CHANGING the position of Helensburgh’s planned new swimming pool would NOT reduce the flood risk to the project, according to newly-published documents.

Argyll and Bute Council’s CHORD project manager, John Gordon, makes the claim in a document published on the authority’s website.

His letter, produced in response to Peter Brown, vice-convener of Helensburgh Community Council (HCC), also says waves cannot reach the building in its current planned location at the pierhead.

Mr Gordon also claims that at that location, the proposed centre will actually be more vulnerable to rain water than to spray coming over the flood defences.

The information in the new letter is based on consultation between Mr Gordon and the project’s design team and expert consultants Darnton 3B, Patrick Parsons, and flood risk expert Dr Yusuf Kaya of Kaya Consulting.

The council’s planning, protective services and licensing (PPSL) committee decided last month to continue the process for further discussion. The debate is expected to continue at the committee’s next meeting on Wednesday, January 23.

But before that, Dr Brown and other representatives of HCC have been invited to a face-to-face meeting with flood risk assessors Kaya Consulting next week.

Mr Gordon’s letter was produced after the PPSL decided to ask for further information on whether moving the location of the proposed leisure centre away from the sea would reduce the risk of the building being flooded.

Mr Gordon said: “The simple answer to this question would be an unequivocal ‘no’. Moving the building would not reduce the flood risk.

“This is because the flood risk reduction measures that we have proposed in our application are designed to provide enhanced protection to the site in its entirety.

“Waves can’t reach the building, however it would be possible that spray from some waves hitting the sea defences would be capable of overtopping the defence.

“None of that spray is capable of causing any damage to the leisure building. There will be a greater volume of rainwater capable of hitting that side of the building than there will be as a result of any spray that may occur.”

Prior to last month’s meeting, the design of the flood defences was changed to increase their height by 50cm.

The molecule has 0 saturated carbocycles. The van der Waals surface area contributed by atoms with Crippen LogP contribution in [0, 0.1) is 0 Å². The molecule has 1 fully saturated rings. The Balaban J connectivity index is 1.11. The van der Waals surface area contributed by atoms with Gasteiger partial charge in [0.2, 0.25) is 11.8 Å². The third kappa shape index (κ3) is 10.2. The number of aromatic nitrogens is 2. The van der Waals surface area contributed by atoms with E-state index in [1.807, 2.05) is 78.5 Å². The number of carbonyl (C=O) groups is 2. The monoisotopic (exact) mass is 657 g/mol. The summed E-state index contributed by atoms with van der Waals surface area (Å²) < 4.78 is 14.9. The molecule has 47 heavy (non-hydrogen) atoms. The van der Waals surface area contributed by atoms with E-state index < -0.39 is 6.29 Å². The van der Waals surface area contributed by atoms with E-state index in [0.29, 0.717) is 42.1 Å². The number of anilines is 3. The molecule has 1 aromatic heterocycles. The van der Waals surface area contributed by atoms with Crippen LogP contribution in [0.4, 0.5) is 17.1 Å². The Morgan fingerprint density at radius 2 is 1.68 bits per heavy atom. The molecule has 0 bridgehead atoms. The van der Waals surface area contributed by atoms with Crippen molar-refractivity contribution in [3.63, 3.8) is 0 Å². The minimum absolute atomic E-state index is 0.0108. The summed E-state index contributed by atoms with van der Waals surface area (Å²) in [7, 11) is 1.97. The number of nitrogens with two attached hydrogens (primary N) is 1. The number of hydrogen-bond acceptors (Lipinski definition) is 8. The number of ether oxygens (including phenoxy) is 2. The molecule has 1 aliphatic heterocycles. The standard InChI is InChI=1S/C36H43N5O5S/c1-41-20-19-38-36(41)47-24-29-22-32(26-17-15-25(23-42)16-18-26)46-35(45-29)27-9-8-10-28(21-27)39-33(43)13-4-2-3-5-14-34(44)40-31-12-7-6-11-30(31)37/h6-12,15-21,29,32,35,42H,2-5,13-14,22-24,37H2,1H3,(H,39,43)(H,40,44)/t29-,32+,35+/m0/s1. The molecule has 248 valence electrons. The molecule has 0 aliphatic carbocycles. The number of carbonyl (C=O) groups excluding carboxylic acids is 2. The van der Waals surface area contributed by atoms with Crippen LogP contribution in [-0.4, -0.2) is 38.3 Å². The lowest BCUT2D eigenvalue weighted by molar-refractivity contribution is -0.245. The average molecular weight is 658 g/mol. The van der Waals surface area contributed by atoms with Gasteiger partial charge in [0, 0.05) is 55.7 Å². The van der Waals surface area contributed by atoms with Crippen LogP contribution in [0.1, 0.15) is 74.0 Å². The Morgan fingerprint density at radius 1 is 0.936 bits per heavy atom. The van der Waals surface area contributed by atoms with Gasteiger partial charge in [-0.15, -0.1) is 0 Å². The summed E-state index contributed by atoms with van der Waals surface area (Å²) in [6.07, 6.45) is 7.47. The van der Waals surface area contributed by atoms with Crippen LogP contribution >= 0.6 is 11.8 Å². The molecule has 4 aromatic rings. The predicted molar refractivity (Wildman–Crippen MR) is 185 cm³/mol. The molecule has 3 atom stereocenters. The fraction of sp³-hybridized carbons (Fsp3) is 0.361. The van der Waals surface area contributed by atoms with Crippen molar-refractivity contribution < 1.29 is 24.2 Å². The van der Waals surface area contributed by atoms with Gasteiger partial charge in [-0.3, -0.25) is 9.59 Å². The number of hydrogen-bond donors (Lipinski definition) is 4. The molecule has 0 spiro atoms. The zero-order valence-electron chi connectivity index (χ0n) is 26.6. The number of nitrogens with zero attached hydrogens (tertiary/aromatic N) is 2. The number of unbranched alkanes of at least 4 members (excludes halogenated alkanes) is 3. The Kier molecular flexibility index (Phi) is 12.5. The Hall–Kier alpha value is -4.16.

Mr Gordon stated that the flood risk reduction was delivered by “a number of factors”, including raising the finished levels across the site, improved sea wall defences and better surface water drainage.

He attributed comments to Dr Kaya which stated there was no justification for moving the building.

Mr Gordon also quoted Dr Kaya as saying: “The calculations being discussed are based on an event with a 200-year return period, which is a highly infrequent event which may not occur at all during the lifetime of the building.

“The design places the building at a distance where no damage is predicted even during this extreme event.”

Mr Gordon then said himself: “As our building has been set back 6.3 metres, we are confident that the leisure building will not be at risk from spray.”

Dr Brown said this week: “We’re delighted that, after many months of discussion in which we have been held at arm’s length by the project team, we have finally been invited to a face-to-face meeting with the council’s flood risk assessment contractor, from Kaya Consulting, next week.

“This will mean that we will be able to discuss and get closure on the flooding details.

“On the technical content, we still contend that there are inaccuracies in the drainage report provided to the PPSL.”

Andrew Nisbet, chairman of Live Argyll, which operates the current pool, said: “The continuing delay in getting the go ahead for this excellent new facility is very frustrating.

“I hope the latest information from the technical experts will quash any concerns that the PPSL committee may have had about the proposed location of the new leisure centre.

“I cannot stress strongly enough how operationally fragile the current facility is and, therefore, how important it is that we move ahead now with its replacement.”

Councillor Ellen Morton has also written to the Advertiser urging supporters of the plans to express their views to the council.